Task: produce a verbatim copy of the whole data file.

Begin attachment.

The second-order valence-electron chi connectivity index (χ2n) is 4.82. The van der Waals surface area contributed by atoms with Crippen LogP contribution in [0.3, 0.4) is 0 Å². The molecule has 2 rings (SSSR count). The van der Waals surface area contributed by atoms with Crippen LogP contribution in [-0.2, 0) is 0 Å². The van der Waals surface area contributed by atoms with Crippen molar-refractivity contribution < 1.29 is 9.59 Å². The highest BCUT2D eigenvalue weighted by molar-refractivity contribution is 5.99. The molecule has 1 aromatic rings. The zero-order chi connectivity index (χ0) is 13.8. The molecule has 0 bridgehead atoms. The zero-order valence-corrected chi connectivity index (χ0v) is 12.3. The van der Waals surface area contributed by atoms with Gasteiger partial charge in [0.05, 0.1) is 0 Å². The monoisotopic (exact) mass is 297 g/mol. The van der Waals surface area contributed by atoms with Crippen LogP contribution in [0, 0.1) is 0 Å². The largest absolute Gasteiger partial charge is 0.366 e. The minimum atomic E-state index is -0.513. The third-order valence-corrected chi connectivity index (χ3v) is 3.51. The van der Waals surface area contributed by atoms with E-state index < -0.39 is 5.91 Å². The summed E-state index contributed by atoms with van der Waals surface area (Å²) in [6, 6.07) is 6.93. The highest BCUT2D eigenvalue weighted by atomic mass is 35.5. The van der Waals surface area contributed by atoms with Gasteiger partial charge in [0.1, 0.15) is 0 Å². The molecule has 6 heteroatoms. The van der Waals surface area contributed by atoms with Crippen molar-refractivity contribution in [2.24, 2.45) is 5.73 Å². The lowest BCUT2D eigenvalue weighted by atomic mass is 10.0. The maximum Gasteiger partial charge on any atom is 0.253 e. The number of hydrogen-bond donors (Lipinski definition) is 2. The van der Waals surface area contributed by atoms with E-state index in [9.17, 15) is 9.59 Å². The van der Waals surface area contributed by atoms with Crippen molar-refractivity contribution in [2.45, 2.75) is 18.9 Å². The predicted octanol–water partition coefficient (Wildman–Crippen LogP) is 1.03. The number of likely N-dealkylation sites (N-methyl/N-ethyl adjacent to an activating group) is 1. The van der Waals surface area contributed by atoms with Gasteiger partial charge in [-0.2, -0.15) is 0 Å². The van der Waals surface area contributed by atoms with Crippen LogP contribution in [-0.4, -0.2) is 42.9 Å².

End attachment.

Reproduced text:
The second-order valence-electron chi connectivity index (χ2n) is 4.82. The van der Waals surface area contributed by atoms with Crippen LogP contribution in [0.3, 0.4) is 0 Å². The molecule has 2 rings (SSSR count). The van der Waals surface area contributed by atoms with Crippen LogP contribution in [-0.2, 0) is 0 Å². The van der Waals surface area contributed by atoms with Crippen molar-refractivity contribution < 1.29 is 9.59 Å². The highest BCUT2D eigenvalue weighted by molar-refractivity contribution is 5.99. The molecule has 1 aromatic rings. The zero-order chi connectivity index (χ0) is 13.8. The molecule has 0 bridgehead atoms. The zero-order valence-corrected chi connectivity index (χ0v) is 12.3. The van der Waals surface area contributed by atoms with Gasteiger partial charge in [0.05, 0.1) is 0 Å². The monoisotopic (exact) mass is 297 g/mol. The van der Waals surface area contributed by atoms with Crippen LogP contribution in [0, 0.1) is 0 Å². The largest absolute Gasteiger partial charge is 0.366 e. The minimum atomic E-state index is -0.513. The third-order valence-corrected chi connectivity index (χ3v) is 3.51. The van der Waals surface area contributed by atoms with E-state index < -0.39 is 5.91 Å². The summed E-state index contributed by atoms with van der Waals surface area (Å²) in [6, 6.07) is 6.93. The highest BCUT2D eigenvalue weighted by atomic mass is 35.5. The van der Waals surface area contributed by atoms with Gasteiger partial charge in [0.1, 0.15) is 0 Å². The molecule has 6 heteroatoms. The van der Waals surface area contributed by atoms with Crippen molar-refractivity contribution in [2.24, 2.45) is 5.73 Å². The lowest BCUT2D eigenvalue weighted by atomic mass is 10.0. The maximum Gasteiger partial charge on any atom is 0.253 e. The number of hydrogen-bond donors (Lipinski definition) is 2. The van der Waals surface area contributed by atoms with E-state index in [9.17, 15) is 9.59 Å². The van der Waals surface area contributed by atoms with Crippen molar-refractivity contribution in [2.45, 2.75) is 18.9 Å². The predicted octanol–water partition coefficient (Wildman–Crippen LogP) is 1.03. The number of likely N-dealkylation sites (N-methyl/N-ethyl adjacent to an activating group) is 1. The van der Waals surface area contributed by atoms with Gasteiger partial charge in [-0.2, -0.15) is 0 Å². The van der Waals surface area contributed by atoms with Crippen LogP contribution in [-0.4, -0.2) is 42.9 Å².